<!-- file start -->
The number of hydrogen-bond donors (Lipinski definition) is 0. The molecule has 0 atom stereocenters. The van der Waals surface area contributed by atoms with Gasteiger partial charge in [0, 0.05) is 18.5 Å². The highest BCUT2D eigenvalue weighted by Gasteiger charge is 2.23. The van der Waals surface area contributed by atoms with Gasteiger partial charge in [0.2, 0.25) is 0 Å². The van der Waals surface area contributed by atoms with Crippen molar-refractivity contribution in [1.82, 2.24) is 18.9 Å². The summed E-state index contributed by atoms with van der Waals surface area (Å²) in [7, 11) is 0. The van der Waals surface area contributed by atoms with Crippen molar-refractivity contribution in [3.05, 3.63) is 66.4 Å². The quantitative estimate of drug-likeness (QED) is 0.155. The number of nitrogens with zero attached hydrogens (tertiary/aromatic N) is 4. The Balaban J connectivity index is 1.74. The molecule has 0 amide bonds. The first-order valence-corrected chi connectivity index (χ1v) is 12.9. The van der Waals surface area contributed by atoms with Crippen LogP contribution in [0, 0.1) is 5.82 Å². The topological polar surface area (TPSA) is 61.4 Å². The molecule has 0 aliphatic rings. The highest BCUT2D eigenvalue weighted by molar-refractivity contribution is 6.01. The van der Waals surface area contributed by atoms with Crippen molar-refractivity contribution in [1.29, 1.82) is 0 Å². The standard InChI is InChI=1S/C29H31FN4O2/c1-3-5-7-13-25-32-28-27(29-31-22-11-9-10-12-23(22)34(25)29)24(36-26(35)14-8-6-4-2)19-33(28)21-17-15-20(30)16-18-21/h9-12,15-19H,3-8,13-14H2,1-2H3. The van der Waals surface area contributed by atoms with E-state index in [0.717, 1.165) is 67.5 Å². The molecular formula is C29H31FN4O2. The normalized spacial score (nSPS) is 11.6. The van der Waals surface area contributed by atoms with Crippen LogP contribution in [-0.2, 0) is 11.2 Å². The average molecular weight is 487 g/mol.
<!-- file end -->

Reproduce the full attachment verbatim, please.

The number of hydrogen-bond donors (Lipinski definition) is 0. The molecule has 0 atom stereocenters. The van der Waals surface area contributed by atoms with Gasteiger partial charge in [0, 0.05) is 18.5 Å². The highest BCUT2D eigenvalue weighted by Gasteiger charge is 2.23. The van der Waals surface area contributed by atoms with Gasteiger partial charge in [0.2, 0.25) is 0 Å². The van der Waals surface area contributed by atoms with Crippen molar-refractivity contribution in [1.82, 2.24) is 18.9 Å². The summed E-state index contributed by atoms with van der Waals surface area (Å²) in [7, 11) is 0. The van der Waals surface area contributed by atoms with Crippen molar-refractivity contribution in [3.05, 3.63) is 66.4 Å². The quantitative estimate of drug-likeness (QED) is 0.155. The number of nitrogens with zero attached hydrogens (tertiary/aromatic N) is 4. The Balaban J connectivity index is 1.74. The molecule has 0 amide bonds. The first-order valence-corrected chi connectivity index (χ1v) is 12.9. The van der Waals surface area contributed by atoms with Crippen LogP contribution in [0, 0.1) is 5.82 Å². The topological polar surface area (TPSA) is 61.4 Å². The molecule has 0 aliphatic rings. The highest BCUT2D eigenvalue weighted by molar-refractivity contribution is 6.01. The van der Waals surface area contributed by atoms with Crippen molar-refractivity contribution in [1.29, 1.82) is 0 Å². The standard InChI is InChI=1S/C29H31FN4O2/c1-3-5-7-13-25-32-28-27(29-31-22-11-9-10-12-23(22)34(25)29)24(36-26(35)14-8-6-4-2)19-33(28)21-17-15-20(30)16-18-21/h9-12,15-19H,3-8,13-14H2,1-2H3. The van der Waals surface area contributed by atoms with E-state index in [0.717, 1.165) is 67.5 Å². The molecular formula is C29H31FN4O2. The normalized spacial score (nSPS) is 11.6. The van der Waals surface area contributed by atoms with Crippen LogP contribution in [-0.2, 0) is 11.2 Å². The average molecular weight is 487 g/mol.